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Elan
26-08-2005, 04:48 PM
Hi! I am currently researching the late 50s-early 60s in the UK and wondered if there were any books out there besides the one I'm currently reading - Never Had It So Good by Dominic Sandbrook. I am looking for something else like it, that will give me a good idea of what it was like overall, though my particular interest is in pop culture and politics. Non-fiction is best, though if there's any fiction that's welcome too. Thanks!

Elan
12-11-2005, 05:07 PM
Anyone, anyone, Bueller, anyone?

line by line
24-11-2005, 05:55 PM
"British Society Since 1945: The Penguin Social History of Britain" is the standard undergraduate text and is good for the basics.

"The uses of Literacy" by Richard Hoggart might seem quite dated to the modern reader, but not only was it the first academic text to address working class culture in the 50's, it also did so with an authentically 50's mindset and as such is quite facinating.

In fiction, Colin MacInness (Absolute Beginners, City of Spades and Mr Love and Mr Justice), Kingsley Amis (Lucky Jim), John Osbourne (Look back in Anger), Alan Sillitoe (Saturday Night and Sunday Morning, The Lonliness of the Long Distance Runner) and Colin Wilson (The Outsider) are all of interest albeit of varying literary merit. Iris Murdoch and Angus Wilson were both terribly popular in the 50's and far less so today ie dated but with the whiff of authenticity.

This looks like a list from my dead fathers bookshelf...

Elan
25-12-2005, 07:42 PM
Thanks so much! I've read some Murdoch but none of the others, and the non-fic titles look good too. One book that is very very specific about this time and how the 50s/60s altered is The Trial of Lady Chatterley, particularly since it went all the way to the Old Bailey and Lawrence was presumably the hero of all these writers...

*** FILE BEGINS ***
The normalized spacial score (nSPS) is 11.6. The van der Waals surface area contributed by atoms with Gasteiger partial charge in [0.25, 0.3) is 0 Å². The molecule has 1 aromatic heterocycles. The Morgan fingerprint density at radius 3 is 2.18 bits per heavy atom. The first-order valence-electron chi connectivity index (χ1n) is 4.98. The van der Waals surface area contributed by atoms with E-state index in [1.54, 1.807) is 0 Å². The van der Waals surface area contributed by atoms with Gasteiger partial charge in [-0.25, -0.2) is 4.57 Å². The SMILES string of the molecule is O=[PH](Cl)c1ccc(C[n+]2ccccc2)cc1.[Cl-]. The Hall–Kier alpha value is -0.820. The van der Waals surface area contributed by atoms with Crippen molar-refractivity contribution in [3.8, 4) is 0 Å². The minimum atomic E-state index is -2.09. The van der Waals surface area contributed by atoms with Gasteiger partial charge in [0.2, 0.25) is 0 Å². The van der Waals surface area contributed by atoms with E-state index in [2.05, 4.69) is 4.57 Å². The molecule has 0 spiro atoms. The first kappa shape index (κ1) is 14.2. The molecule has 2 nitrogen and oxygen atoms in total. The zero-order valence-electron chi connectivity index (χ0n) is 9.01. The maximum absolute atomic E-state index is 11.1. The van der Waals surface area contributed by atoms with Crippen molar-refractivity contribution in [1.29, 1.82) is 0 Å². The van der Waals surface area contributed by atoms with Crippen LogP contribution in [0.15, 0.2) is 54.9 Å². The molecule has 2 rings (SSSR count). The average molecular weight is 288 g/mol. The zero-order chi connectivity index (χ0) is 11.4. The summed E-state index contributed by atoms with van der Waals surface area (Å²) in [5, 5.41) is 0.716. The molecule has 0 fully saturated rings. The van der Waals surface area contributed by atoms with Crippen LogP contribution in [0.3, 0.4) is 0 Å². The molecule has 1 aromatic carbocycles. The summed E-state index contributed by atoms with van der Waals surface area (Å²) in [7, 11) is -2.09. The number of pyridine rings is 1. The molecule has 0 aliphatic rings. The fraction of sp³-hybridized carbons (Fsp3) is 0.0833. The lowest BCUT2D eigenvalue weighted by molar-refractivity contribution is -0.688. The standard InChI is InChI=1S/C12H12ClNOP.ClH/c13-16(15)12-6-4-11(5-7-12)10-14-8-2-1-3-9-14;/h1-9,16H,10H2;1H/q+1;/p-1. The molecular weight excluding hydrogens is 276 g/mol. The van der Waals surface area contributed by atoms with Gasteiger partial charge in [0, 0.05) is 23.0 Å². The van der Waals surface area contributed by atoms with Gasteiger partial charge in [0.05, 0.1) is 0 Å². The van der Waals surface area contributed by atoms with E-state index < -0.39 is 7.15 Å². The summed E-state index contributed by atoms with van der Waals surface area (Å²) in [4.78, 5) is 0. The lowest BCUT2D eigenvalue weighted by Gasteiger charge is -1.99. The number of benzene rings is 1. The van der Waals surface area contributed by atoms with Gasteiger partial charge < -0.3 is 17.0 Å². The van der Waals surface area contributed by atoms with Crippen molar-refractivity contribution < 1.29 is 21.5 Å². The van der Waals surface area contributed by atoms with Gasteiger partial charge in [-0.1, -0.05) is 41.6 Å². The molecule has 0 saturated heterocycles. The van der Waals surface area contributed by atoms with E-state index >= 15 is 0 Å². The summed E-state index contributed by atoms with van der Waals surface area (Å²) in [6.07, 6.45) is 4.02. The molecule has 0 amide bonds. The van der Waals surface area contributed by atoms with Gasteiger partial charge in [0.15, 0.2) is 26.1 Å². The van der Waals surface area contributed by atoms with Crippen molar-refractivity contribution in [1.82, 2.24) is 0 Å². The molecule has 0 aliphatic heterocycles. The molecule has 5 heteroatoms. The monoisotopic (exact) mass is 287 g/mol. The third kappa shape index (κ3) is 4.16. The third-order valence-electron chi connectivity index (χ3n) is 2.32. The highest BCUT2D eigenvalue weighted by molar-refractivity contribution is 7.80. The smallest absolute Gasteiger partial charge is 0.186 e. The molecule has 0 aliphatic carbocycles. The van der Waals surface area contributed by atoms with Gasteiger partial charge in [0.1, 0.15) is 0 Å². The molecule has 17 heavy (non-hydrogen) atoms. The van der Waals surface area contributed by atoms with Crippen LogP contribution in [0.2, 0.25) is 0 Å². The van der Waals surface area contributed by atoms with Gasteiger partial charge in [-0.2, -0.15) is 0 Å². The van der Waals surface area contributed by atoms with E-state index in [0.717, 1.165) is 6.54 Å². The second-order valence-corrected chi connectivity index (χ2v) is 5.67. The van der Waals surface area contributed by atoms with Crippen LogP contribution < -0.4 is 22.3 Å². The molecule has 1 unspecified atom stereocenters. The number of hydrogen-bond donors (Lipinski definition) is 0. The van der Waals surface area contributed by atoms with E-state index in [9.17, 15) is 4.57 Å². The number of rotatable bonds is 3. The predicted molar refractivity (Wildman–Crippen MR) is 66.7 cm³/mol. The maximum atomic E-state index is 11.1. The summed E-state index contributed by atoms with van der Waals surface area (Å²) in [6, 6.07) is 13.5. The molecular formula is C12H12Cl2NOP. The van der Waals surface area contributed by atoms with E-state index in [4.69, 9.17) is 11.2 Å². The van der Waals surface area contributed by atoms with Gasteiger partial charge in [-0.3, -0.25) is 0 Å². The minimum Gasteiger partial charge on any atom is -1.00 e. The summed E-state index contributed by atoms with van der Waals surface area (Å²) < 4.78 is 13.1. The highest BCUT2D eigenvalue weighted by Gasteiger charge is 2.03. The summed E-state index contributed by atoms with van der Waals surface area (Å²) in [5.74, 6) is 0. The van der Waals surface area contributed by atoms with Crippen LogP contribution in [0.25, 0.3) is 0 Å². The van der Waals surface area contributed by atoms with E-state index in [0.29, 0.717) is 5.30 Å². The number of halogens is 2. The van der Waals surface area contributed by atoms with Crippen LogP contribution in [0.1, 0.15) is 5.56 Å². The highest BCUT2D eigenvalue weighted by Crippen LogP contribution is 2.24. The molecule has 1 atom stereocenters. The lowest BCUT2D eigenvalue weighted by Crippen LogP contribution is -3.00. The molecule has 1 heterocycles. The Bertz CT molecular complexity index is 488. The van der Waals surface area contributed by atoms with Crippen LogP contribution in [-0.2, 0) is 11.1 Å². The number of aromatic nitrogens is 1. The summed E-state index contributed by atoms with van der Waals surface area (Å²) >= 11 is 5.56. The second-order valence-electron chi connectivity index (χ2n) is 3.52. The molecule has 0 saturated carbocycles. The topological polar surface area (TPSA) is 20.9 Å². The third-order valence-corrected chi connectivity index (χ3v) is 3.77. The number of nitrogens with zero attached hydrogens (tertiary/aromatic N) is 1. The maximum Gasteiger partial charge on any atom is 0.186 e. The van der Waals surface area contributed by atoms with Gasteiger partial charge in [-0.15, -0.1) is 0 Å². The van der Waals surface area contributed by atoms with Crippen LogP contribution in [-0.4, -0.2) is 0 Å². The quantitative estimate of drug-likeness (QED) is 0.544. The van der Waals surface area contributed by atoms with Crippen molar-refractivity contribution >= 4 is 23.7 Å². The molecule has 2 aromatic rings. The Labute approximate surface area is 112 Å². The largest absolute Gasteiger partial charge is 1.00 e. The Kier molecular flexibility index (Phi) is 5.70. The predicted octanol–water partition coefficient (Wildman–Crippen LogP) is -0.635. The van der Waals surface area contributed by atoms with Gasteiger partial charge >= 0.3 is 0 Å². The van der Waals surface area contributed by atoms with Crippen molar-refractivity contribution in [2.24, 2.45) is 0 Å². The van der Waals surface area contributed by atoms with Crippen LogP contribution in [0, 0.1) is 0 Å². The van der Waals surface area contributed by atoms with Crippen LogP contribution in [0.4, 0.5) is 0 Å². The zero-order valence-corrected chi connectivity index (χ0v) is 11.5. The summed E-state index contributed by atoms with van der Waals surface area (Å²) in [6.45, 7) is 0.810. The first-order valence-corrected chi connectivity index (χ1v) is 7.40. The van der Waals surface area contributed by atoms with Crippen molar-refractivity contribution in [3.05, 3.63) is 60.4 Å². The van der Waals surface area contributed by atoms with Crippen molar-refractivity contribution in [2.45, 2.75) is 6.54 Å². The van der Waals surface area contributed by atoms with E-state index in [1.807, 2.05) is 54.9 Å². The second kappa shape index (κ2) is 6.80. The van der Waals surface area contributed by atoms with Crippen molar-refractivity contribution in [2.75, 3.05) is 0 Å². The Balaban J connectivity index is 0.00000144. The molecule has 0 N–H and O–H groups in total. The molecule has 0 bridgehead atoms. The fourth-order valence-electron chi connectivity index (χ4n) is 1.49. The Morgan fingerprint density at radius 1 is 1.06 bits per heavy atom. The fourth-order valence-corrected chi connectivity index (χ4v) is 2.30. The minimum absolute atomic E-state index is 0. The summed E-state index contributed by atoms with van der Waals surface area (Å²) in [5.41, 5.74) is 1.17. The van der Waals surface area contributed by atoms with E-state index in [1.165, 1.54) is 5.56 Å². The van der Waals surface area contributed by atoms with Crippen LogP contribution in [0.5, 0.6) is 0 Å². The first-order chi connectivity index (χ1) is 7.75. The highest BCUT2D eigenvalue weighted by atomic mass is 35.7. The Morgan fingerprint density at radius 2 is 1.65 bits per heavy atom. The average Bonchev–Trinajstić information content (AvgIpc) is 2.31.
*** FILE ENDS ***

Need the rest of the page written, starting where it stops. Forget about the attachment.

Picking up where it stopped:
D7_bohs
01-01-2006, 09:21 AM
More early sixties than late fifties, but Generation X by ? (can't remember and can't find my copy) a series of interviews with teens and twenties in '63 is great and - possibly even harder to find - Personal Copy by Ray Gosling, an autobiog. about being young and hip in the East Midlands in the period in question is worth searching out

Lichen
01-01-2006, 05:54 PM
My bro gave me Nick Cohn's "Wopbopaloobppawopbamboom" (s.p?) for Christmas.

By no means exclusively your subject, but will provide you with some priceless pop-cultural context

Lichen
01-01-2006, 06:00 PM
Howard Jacobson's "The mighty walzer" is an excellent account of the cut and thrust of the jewish teenage table-tennis scene in early 60's Manchester. It sports a character with the wonderful name of Sheeny Waxman.

mms
01-01-2006, 06:01 PM
http://cgi.ebay.co.uk/George-Melly-Revolt-Into-Style_W0QQitemZ8368744740QQcategoryZ23923QQrdZ1QQc mdZViewItem


try this > george melly revolt into style

Lichen
01-01-2006, 07:44 PM
He teaches in Calgary, but you might know of Maurice Yacowar anyway.


We shared house in Somerset, UK for a while last summer whilst he researched for a biogrpaphy of John Bratby, the kitchen sink painter.


He could be a very interseting person for you to talk to.

john eden
03-01-2006, 12:19 PM
http://cgi.ebay.co.uk/George-Melly-Revolt-Into-Style_W0QQitemZ8368744740QQcategoryZ23923QQrdZ1QQc mdZViewItem


try this > george melly revolt into style

Yeah I was going to recommend that one. I think his autobiography "Owning up" is worth checking out as well, but start with "revolt".

There is some stuff in the John Savage punk book about 50s Stamford Hill and teddy boys etc iirc. (Christ, I can't remember ANY books I have ever read!)

fldsfslmn
04-01-2006, 09:24 AM
Sam Selvon's The Lonely Londoners is fiction about the Afro-Caribbean community in late-1950s London.

ladyboygrimsby
05-01-2006, 07:24 PM
Colin Macinnes novels, Absolute Beginners etc are worth checking out and also Jonathan Green's oral history of the Sixties, Days In The Life, actually starts in the 50s so gives a very good sense of the period.

The Generation X book mentioned earlier is by Charles Hamblett and Jane Deverson. Long out of print, but it turns up regularly (I got mine in an Oxfam).